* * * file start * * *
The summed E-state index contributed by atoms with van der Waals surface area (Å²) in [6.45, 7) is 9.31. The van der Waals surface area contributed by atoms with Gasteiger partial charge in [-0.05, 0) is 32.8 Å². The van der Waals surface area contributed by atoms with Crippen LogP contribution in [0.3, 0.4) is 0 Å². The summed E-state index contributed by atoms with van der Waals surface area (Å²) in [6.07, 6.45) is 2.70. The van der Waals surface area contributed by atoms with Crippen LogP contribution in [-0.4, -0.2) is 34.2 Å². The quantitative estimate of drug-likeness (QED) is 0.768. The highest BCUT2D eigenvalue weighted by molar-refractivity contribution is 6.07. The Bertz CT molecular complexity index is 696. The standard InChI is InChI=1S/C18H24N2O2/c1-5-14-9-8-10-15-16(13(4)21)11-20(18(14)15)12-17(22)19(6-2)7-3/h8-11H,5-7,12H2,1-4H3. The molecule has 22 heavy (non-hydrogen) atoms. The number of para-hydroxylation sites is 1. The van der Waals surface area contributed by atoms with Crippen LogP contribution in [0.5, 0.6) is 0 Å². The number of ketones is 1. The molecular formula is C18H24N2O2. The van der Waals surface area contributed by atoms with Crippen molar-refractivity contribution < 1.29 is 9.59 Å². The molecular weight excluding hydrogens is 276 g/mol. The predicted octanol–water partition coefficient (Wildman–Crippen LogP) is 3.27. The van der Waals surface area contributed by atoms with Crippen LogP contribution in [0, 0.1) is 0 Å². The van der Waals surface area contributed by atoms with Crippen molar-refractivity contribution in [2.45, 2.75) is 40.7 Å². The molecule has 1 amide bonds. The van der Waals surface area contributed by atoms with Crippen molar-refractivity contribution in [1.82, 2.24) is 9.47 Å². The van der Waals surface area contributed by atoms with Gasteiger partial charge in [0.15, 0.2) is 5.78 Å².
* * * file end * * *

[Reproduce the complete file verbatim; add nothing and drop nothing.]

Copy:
The summed E-state index contributed by atoms with van der Waals surface area (Å²) in [6.45, 7) is 9.31. The van der Waals surface area contributed by atoms with Gasteiger partial charge in [-0.05, 0) is 32.8 Å². The van der Waals surface area contributed by atoms with Crippen LogP contribution in [0.3, 0.4) is 0 Å². The summed E-state index contributed by atoms with van der Waals surface area (Å²) in [6.07, 6.45) is 2.70. The van der Waals surface area contributed by atoms with Crippen LogP contribution in [-0.4, -0.2) is 34.2 Å². The quantitative estimate of drug-likeness (QED) is 0.768. The highest BCUT2D eigenvalue weighted by molar-refractivity contribution is 6.07. The Bertz CT molecular complexity index is 696. The standard InChI is InChI=1S/C18H24N2O2/c1-5-14-9-8-10-15-16(13(4)21)11-20(18(14)15)12-17(22)19(6-2)7-3/h8-11H,5-7,12H2,1-4H3. The molecule has 22 heavy (non-hydrogen) atoms. The number of para-hydroxylation sites is 1. The van der Waals surface area contributed by atoms with Crippen LogP contribution in [0.5, 0.6) is 0 Å². The number of ketones is 1. The molecular formula is C18H24N2O2. The van der Waals surface area contributed by atoms with Crippen molar-refractivity contribution < 1.29 is 9.59 Å². The molecular weight excluding hydrogens is 276 g/mol. The predicted octanol–water partition coefficient (Wildman–Crippen LogP) is 3.27. The van der Waals surface area contributed by atoms with Crippen LogP contribution in [0, 0.1) is 0 Å². The van der Waals surface area contributed by atoms with Crippen molar-refractivity contribution in [2.45, 2.75) is 40.7 Å². The molecule has 1 amide bonds. The van der Waals surface area contributed by atoms with Crippen molar-refractivity contribution in [1.82, 2.24) is 9.47 Å². The van der Waals surface area contributed by atoms with Gasteiger partial charge in [0.15, 0.2) is 5.78 Å².